One of the most common questions — if not the single most common question — we hear from clients is, “How much is my workers’ comp case worth?” It’s only natural. No matter what else might need to be done to get through a workers’ comp claim, everything is, after all, about the benefits or settlement that you’ll receive in the end.
As you’ve probably already guessed, there is no definitive answer to that question. Every claim is different and the benefits that different people might be entitled to will also be different. There are, however, some general guidelines that will help give you a rough idea of what type of benefits you might expect to receive for Pennsylvania workers’ comp claims filed after different types of workplace injuries.
Pennsylvania Total Disability Benefits
A total disability is when you are injured severely enough to prevent you from working at all for any period of time. In the case of total disability, Pennsylvania requires that workers be paid a wage-loss benefit for any period of missed work longer than seven days. The first seven days of time off are not initially paid but they will be paid retroactively if you are unable to work for more than 14 days.
The amount of the wage-loss benefit has a minimum and maximum amount and is determined by the Pennsylvania Bureau of Workers’ Compensation based on a three-tier system that is updated each year. In 2019 the maximum wage benefit is $1049 per week.
Exact benefits are determined by how much you were earning at the time of the accident or injury for which you are claiming workers’ compensation. For people earning between $786.76 and $1573.50, the benefit is 66.66% of their regular wage. For people earning between $582.78 and $786.75, the benefit is $524.50. For those earning $582.77 or less per week, the benefit is 90% of their normal wage.
You will receive these benefits until either you reach maximum medical improvement or 104 weeks (2 years) have passed. After 104 weeks, the insurance company can require you to undergo another medical examination to determine your current disability rating. If you receive an impairment rating of 50% or more you will continue to receive total disability benefits for life. Receiving a rating that high is, however, very rare.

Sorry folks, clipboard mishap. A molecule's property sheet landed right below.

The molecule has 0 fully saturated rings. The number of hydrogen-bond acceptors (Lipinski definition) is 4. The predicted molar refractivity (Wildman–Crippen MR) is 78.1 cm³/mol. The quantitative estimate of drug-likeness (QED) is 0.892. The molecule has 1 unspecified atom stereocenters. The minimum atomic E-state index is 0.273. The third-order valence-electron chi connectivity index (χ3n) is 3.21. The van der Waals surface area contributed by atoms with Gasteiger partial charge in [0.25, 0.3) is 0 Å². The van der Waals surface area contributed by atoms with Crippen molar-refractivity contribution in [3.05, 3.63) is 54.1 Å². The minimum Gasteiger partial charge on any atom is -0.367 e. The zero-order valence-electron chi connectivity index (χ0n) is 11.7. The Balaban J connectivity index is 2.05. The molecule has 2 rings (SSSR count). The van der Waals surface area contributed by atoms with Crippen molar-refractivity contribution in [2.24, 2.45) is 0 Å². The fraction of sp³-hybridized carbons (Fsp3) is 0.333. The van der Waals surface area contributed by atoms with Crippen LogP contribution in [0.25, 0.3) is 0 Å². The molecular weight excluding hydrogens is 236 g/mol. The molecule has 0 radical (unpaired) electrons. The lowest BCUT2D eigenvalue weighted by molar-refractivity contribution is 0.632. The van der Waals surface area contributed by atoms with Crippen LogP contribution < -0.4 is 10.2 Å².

Pennsylvania Partial Disability Benefits
You are eligible to receive partial disability benefits when you can return to work but are earning less than you would have before your injury or if you have been given a disability rating of less than 50%.
Partial disability benefits are determined as two-thirds of the difference between your earnings before your injury and what you are able to earn afterwards. The same minimum and maximum amounts as total disability benefits apply.
You can receive partial disability benefits for 500 weeks (including any total disability payments you may have received) or until you return to your full earning potential, whichever comes first.
Pennsylvania Specific Loss Benefits
The Pennsylvania Workers’ Compensation Act sets specific benefits for permanent loss or damage to specific body parts and functions. These are called specific loss benefits. These benefits are paid out by multiplying a worker’s weekly lost wage benefit by a set number of weeks.
For example, some of the specific loss benefits written into the Act include:
- 66.66% of wages paid for 335 weeks for the loss of a hand
- 66.66% of wages paid for 410 weeks for the loss of a leg
- 66.66% of wages paid for 100 weeks for the loss of a thumb
- 66.66% of wages paid for 50 weeks for the loss of the index finger
- 66.66% of wages paid for 275 weeks for the loss of an eye
This section of the act also goes on to outline specific compensation for things like partial loss of a limb, addition healing time required, and what exactly is considered to be full or partial loss of any part of the body.
Additional Workers’ Comp Benefits In Pennsylvania
You may also be entitled to some or all of the following benefits based on the circumstances of your accident and resulting condition.
- Medical benefits – payment for necessary medical treatment
- Travel reimbursement – for money spent traveling to and from doctors
- Vocational rehabilitation – if you need assistance finding a new job
- Death benefits – paid to the spouse and/or dependents of the worker
- Funeral expenses – up to $3,000 for funeral and burial expenses
If you have questions about filing a workers’ compensation claim in Pennsylvania or about any of the benefits you may be entitled to, contact us today. You reach us anytime online or call (877) 415-6495 to schedule a free consultation. We’ll be happy to go over the details of your claim and discuss exactly how we may be able to help you.